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ELIZABETH (BETSY) MYERS, Doris Duke Charitable Foundation, New York, NY JOHN ORLOFF, Novartis Pharmaceuticals Corporation, East Hanover, NJ AMY PATTERSON, National Institutes of Health, Bethesda, MD MICHAEL ROSENBLATT, Merck & Co., Inc., Whitehouse Station, NJ JANET SHOEMAKER, American Society for Microbiology, Washington, DC ELLEN SIGAL, Friends of Cancer Research, Washington, DC ELLIOTT SIGAL, Bristol-Myers Squibb, Princeton, NJ ELLEN R. STRAHLMAN, GlaxoSmithKline, Research Triangle Park, NC NANCY SUNG, Burroughs Wellcome Fund, Research Triangle Park, NC JANET TOBIAS, Ikana Media and Mount Sinai School of Medicine, New York, NY JOANNE WALDSTREICHER, Janssen Research & Development, LLC, Raritan, NJ JANET WOODCOCK, Food and Drug Administration, White Oak, MD IOM Staff ANNE B. CLAIBORNE, Forum Director RITA S. GUENTHER, Program Officer REBECCA A. ENGLISH, Associate Program Officer ELIZABETH F. C. TYSON, Research Associate ANDREW M. POPE, Director, Board on Health Sciences Policy ROBIN GUYSE, Senior Program Assistant viii

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Reviewers This workshop summary has been reviewed in draft form by individu- als chosen for their diverse perspectives and technical expertise, in accor- dance with procedures approved by the National Research Council’s Report Review Committee. The purpose of this independent review is to provide candid and critical comments that will assist the institution in making its published workshop summary as sound as possible and to ensure that the workshop summary meets institutional standards for objectivity, evidence, and responsiveness to the study charge. The review comments and draft manuscript remain confidential to protect the integrity of the process. We wish to thank the following individuals for their review of this workshop summary: Colin Boyle, University of California, San Francisco, Global Health Sciences Jennifer Furin, Case Western Reserve University School of Medicine Robert Matiru, UNITAID Owen Robinson, Partners In Health Although the reviewers listed above have provided many constructive comments and suggestions, they did not see the final draft of the workshop summary before its release. The review of this workshop summary was overseen by Enriqueta C. Bond, QE Philanthropic Advisors. Appointed by the Institute of Medicine, she was responsible for making certain that an independent examination of this workshop summary was carried out in accordance with institutional procedures and that all review comments were carefully considered. Responsibility for the final content of this work- shop summary rests entirely with the rapporteurs and the institution. ix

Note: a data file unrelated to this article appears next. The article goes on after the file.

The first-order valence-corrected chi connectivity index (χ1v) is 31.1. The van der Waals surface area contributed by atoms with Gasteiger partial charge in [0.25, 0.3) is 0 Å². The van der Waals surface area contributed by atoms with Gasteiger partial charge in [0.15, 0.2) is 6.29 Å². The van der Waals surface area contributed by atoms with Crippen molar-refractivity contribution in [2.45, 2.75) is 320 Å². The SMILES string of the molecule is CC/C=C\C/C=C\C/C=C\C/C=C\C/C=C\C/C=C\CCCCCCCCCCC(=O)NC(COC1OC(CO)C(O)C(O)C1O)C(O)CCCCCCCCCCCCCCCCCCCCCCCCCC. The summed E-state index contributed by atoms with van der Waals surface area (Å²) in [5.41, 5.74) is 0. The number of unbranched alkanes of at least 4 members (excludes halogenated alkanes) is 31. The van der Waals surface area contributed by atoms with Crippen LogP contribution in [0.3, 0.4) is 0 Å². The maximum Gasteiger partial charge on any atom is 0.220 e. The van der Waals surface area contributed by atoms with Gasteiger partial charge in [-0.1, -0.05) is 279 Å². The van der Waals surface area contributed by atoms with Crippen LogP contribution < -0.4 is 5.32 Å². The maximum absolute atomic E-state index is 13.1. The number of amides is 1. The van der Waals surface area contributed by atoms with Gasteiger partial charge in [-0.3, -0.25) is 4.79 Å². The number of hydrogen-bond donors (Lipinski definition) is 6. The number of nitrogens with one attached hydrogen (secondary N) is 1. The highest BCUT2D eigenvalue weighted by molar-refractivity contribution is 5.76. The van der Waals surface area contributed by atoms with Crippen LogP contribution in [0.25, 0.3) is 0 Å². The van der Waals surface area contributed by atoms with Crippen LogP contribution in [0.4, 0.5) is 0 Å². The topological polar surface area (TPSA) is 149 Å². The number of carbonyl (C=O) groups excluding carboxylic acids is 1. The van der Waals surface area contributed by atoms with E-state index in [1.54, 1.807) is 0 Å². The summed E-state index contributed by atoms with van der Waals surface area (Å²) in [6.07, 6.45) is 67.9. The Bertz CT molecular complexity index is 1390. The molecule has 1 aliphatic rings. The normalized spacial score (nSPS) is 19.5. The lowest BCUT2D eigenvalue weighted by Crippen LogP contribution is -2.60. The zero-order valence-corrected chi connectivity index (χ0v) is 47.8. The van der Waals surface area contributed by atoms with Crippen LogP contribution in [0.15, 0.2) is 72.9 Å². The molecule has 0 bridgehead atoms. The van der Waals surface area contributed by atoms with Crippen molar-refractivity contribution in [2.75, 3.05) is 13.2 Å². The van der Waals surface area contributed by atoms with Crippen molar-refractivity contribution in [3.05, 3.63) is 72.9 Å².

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Contents ACRONYMS xv 1 INTRODUCTION 1 Background and History of the Current GLC Mechanism, 4 Principles of Drug Supply Chains, 12 Barriers, Challenges, and Needs, 18 2 LOGISTICS, SUPPLY, AND DEMAND 49 Quality Assurance, 49 Forecasting and Information Management, 56 Drug Shortages, 62 3 FINANCING OF MDR TB SLDs 67 Funding of the MDR TB Supply Chain, 67 Models for Financing and Supply, 76 4 INNOVATIVE SUGGESTIONS AND POTENTIAL SOLUTIONS 93 Mechanisms of Purchase and Supply, 93 Logistics, Supply, and Demand, 99 Innovative Financing, 103 Reflecting on the Way Forward, 106 REFERENCES 111 xi

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xii CONTENTS APPENDIXES A WORKSHOP AGENDA 115 B PARTICIPANT BIOGRAPHIES 129 C REGISTERED WORKSHOP ATTENDEES 149

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Table, Figures, and Boxes TABLE 1-1 SLD Supply Chain Stakeholders: Responsibilities, Interests, and Barriers, 26 FIGURES 1-1 Number of GLC pilot projects implemented around the world between 2000 and 2009, 10 1-2 Creation of a centralized node of control for the GLC-approved SLD supply chain, 11 1-3 Existing supply chain for SLDs, 14 1-4 A “buffer” supply of SLDs smoothens the lumpiness of demand, 16 1-5 Shifting the push-pull boundary in the SLD supply chain, 17 1-6 The current structure of supply and demand works against the goals of affordable and sustainable access, 19 1-7 Key barriers to improving SLD access: high prices and limited availability of QA MDR TB drugs, 20 1-8 The GLC initiative flow through cycle, 21 1-9 Of the estimated 5 million MDR TB cases that occurred between 2000 and 2009, only 0.2–0.5 percent were treated in GLC- approved programs, 23 1-10 Push and pull mechanisms for adopting innovations for MDR TB, 29 xiii